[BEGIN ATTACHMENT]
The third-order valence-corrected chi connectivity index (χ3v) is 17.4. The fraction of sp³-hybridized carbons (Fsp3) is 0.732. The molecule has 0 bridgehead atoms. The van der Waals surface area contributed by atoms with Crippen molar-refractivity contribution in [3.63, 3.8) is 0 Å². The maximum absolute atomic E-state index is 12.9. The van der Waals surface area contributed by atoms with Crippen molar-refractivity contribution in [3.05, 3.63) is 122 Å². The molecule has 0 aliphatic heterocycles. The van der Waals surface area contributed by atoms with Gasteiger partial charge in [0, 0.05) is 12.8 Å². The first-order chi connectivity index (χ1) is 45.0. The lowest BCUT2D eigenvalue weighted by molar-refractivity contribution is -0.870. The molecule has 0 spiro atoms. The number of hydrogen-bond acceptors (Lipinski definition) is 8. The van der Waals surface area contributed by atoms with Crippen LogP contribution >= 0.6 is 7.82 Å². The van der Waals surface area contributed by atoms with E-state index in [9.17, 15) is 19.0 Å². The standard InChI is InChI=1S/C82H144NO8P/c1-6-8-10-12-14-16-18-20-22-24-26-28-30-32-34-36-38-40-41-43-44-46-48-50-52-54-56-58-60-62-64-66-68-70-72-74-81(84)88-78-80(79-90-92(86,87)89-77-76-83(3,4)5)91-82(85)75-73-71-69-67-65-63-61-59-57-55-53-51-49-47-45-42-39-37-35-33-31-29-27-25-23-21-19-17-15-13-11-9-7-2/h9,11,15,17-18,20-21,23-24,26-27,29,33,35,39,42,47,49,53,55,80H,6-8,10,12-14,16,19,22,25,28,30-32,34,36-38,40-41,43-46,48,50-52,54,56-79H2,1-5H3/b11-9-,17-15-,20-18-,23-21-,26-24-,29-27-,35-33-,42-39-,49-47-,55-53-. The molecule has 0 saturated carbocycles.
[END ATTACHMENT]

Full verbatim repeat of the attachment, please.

The third-order valence-corrected chi connectivity index (χ3v) is 17.4. The fraction of sp³-hybridized carbons (Fsp3) is 0.732. The molecule has 0 bridgehead atoms. The van der Waals surface area contributed by atoms with Crippen molar-refractivity contribution in [3.63, 3.8) is 0 Å². The maximum absolute atomic E-state index is 12.9. The van der Waals surface area contributed by atoms with Crippen molar-refractivity contribution in [3.05, 3.63) is 122 Å². The molecule has 0 aliphatic heterocycles. The van der Waals surface area contributed by atoms with Gasteiger partial charge in [0, 0.05) is 12.8 Å². The first-order chi connectivity index (χ1) is 45.0. The lowest BCUT2D eigenvalue weighted by molar-refractivity contribution is -0.870. The molecule has 0 spiro atoms. The number of hydrogen-bond acceptors (Lipinski definition) is 8. The van der Waals surface area contributed by atoms with Crippen LogP contribution >= 0.6 is 7.82 Å². The van der Waals surface area contributed by atoms with E-state index in [9.17, 15) is 19.0 Å². The standard InChI is InChI=1S/C82H144NO8P/c1-6-8-10-12-14-16-18-20-22-24-26-28-30-32-34-36-38-40-41-43-44-46-48-50-52-54-56-58-60-62-64-66-68-70-72-74-81(84)88-78-80(79-90-92(86,87)89-77-76-83(3,4)5)91-82(85)75-73-71-69-67-65-63-61-59-57-55-53-51-49-47-45-42-39-37-35-33-31-29-27-25-23-21-19-17-15-13-11-9-7-2/h9,11,15,17-18,20-21,23-24,26-27,29,33,35,39,42,47,49,53,55,80H,6-8,10,12-14,16,19,22,25,28,30-32,34,36-38,40-41,43-46,48,50-52,54,56-79H2,1-5H3/b11-9-,17-15-,20-18-,23-21-,26-24-,29-27-,35-33-,42-39-,49-47-,55-53-. The molecule has 0 saturated carbocycles.